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As we take sound advice, we might send closely-heard birthday greetings to Sir Frederic Charles Bartlett, FRS; he was born on this date in 1886.  A psychologist (and the first professor of experimental psychology at the University of Cambridge), he was one of the pioneers of both cognitive psychology and cultural psychology.  His 1932 book Remembering was hugely influential in its demonstration (via the experiments it reports) that memory is not a consultative process that retrieves facts from an immutable record, as most then believed; rather, it is reconstruction, open it a variety of influences that can shape what is recalled.

But relevantly here, he also studied sound and its impact on humans.  His 1934 book The Problem of Noise is a study of “sound that is a nuisance,” and its impact, both physiological and psychological, on hearers.  It was, though probably unintended, Bartlett’s contribution to “clearing the air” for echolation.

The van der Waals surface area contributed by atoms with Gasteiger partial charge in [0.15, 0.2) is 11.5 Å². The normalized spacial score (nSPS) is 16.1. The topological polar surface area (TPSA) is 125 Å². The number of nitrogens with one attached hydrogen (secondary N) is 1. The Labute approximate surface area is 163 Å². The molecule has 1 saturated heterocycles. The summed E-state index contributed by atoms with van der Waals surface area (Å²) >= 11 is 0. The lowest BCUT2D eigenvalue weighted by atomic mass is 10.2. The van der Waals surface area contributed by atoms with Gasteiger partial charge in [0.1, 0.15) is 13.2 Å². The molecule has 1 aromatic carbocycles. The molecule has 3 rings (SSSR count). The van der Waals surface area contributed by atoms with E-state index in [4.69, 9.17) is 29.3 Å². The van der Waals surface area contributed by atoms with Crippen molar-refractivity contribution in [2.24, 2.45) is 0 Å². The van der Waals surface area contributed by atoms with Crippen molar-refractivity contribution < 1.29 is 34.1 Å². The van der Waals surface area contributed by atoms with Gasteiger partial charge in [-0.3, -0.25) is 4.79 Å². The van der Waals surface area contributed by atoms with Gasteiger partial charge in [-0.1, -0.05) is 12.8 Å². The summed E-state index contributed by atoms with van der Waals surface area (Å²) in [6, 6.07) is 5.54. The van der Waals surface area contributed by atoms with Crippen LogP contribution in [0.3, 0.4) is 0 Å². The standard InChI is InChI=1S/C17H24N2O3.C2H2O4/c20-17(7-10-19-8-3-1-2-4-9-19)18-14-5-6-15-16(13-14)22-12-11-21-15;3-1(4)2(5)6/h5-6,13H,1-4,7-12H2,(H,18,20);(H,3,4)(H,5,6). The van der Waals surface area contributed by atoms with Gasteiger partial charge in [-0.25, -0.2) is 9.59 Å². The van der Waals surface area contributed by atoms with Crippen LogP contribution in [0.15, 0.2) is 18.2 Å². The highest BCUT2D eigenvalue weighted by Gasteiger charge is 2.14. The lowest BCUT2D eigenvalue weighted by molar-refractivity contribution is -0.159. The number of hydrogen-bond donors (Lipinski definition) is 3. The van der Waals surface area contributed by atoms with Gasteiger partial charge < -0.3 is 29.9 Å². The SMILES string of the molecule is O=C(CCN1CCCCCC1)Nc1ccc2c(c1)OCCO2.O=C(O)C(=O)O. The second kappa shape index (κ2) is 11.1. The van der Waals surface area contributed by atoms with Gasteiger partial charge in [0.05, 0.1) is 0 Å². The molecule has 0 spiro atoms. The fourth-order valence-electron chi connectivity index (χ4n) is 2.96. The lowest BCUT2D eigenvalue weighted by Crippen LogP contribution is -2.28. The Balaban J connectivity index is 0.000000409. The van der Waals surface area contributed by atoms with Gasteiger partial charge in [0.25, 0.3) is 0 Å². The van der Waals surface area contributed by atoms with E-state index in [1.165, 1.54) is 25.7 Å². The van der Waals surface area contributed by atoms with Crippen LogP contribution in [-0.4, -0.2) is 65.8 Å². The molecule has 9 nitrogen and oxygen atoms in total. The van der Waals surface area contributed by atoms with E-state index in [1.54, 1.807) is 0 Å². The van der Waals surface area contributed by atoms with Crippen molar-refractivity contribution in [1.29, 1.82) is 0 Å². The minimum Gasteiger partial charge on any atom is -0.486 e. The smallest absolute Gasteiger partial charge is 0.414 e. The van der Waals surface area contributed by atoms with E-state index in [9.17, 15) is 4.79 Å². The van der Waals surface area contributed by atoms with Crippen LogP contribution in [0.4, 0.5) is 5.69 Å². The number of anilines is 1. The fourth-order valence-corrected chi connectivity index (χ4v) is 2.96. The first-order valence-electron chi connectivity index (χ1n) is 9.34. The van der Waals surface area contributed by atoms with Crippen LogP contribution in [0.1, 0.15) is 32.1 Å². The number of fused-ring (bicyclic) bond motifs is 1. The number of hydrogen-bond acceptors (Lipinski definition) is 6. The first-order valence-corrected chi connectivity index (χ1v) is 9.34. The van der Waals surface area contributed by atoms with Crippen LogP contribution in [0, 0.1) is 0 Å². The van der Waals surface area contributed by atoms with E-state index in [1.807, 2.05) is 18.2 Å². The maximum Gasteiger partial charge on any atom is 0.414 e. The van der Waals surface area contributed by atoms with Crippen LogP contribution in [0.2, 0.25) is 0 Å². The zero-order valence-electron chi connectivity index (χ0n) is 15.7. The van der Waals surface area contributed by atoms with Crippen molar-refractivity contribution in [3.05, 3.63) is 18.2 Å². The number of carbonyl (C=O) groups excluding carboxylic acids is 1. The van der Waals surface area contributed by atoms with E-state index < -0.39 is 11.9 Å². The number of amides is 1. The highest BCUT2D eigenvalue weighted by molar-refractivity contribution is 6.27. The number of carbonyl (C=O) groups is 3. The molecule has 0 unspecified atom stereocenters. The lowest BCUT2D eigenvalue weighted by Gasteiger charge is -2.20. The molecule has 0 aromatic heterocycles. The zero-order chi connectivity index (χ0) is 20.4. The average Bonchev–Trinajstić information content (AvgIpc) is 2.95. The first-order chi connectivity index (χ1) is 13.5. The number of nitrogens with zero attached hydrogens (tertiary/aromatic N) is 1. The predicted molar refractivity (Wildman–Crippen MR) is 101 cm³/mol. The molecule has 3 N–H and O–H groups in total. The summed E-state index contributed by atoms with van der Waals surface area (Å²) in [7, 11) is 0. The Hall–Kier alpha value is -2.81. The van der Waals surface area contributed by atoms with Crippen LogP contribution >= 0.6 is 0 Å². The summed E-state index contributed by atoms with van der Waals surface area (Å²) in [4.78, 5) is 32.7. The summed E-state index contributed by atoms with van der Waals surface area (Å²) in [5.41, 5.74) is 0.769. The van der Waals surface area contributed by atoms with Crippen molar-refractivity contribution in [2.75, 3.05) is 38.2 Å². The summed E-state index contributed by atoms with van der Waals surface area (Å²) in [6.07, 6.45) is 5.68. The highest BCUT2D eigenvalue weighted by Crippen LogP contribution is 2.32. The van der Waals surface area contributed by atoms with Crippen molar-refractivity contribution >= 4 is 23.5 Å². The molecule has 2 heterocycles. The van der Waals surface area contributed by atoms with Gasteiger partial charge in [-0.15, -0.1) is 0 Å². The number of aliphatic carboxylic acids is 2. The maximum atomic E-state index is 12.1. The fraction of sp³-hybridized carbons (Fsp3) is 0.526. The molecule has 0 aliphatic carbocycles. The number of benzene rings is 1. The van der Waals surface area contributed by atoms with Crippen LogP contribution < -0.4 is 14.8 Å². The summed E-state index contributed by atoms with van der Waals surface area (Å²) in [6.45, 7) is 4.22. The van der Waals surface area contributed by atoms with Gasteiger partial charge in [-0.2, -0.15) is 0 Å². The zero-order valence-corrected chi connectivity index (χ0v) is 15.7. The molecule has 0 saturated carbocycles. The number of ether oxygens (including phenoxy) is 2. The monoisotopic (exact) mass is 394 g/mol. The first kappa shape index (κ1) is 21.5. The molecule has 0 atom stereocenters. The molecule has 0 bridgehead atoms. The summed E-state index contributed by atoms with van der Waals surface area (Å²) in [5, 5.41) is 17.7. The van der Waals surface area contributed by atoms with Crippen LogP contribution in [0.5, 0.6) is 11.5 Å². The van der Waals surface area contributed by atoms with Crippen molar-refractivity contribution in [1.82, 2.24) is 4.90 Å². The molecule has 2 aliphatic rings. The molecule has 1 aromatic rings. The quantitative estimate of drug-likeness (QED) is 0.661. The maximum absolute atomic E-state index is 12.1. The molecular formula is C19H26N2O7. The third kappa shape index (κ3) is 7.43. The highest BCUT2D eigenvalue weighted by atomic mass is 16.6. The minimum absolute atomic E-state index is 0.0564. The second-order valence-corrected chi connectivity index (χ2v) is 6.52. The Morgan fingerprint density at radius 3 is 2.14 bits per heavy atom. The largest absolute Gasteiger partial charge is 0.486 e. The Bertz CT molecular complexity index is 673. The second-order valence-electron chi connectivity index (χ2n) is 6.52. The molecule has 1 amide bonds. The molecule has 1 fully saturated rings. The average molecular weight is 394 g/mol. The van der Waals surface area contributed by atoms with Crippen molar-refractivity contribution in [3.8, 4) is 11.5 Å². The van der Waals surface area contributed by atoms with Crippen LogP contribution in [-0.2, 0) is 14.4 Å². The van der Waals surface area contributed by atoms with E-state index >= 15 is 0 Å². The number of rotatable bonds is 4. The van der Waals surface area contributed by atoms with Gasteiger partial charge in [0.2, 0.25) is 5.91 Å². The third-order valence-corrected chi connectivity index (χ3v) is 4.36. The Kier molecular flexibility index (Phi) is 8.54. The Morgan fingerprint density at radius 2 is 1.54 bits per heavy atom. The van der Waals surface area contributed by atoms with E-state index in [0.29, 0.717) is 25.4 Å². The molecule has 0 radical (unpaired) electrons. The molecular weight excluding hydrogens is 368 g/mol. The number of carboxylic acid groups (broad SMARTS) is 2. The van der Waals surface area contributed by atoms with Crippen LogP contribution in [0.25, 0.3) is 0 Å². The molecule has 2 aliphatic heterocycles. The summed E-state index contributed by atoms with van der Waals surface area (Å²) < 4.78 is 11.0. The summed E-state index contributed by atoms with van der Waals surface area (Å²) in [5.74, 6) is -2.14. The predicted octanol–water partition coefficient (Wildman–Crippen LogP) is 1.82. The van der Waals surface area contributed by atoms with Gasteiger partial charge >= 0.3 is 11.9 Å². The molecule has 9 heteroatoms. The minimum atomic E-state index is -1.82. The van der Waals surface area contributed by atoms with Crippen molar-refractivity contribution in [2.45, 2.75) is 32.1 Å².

Bartlett source

 

Written by LW

October 20, 2018 at 1:01 am

“There is in souls a sympathy with sounds”*…

 

A Marconi-Stille recording machine, which the BBC helped to develop. It used thin steel for tape, a single spool of which weighed more than 20lb. (Photo taken in 1936)

In the worlds of television. audio, and film production, The BBC Sound Archive is legendary.  Founded in 1936, its holdings date back to the late 19th century and include many rare items, including contemporary speeches by public and political figures, folk music, British dialects and sound effects– along with most BBC Radio programs.  The pace of collection has flagged a bit under recent budget pressures; still, the archive is 350,000 hours of material in total duration.

The public has had some access to the archive through the British Library.  But now there is a more direct channel: the BBC has made 16,000 sound effects available (for personal, educational or research use) for download directly on its web site. From “Drilling and reaming machine operating, with occasional pauses” to “Tropical Forest, West Africa at dawn.” there’s (literally) a world there to hear.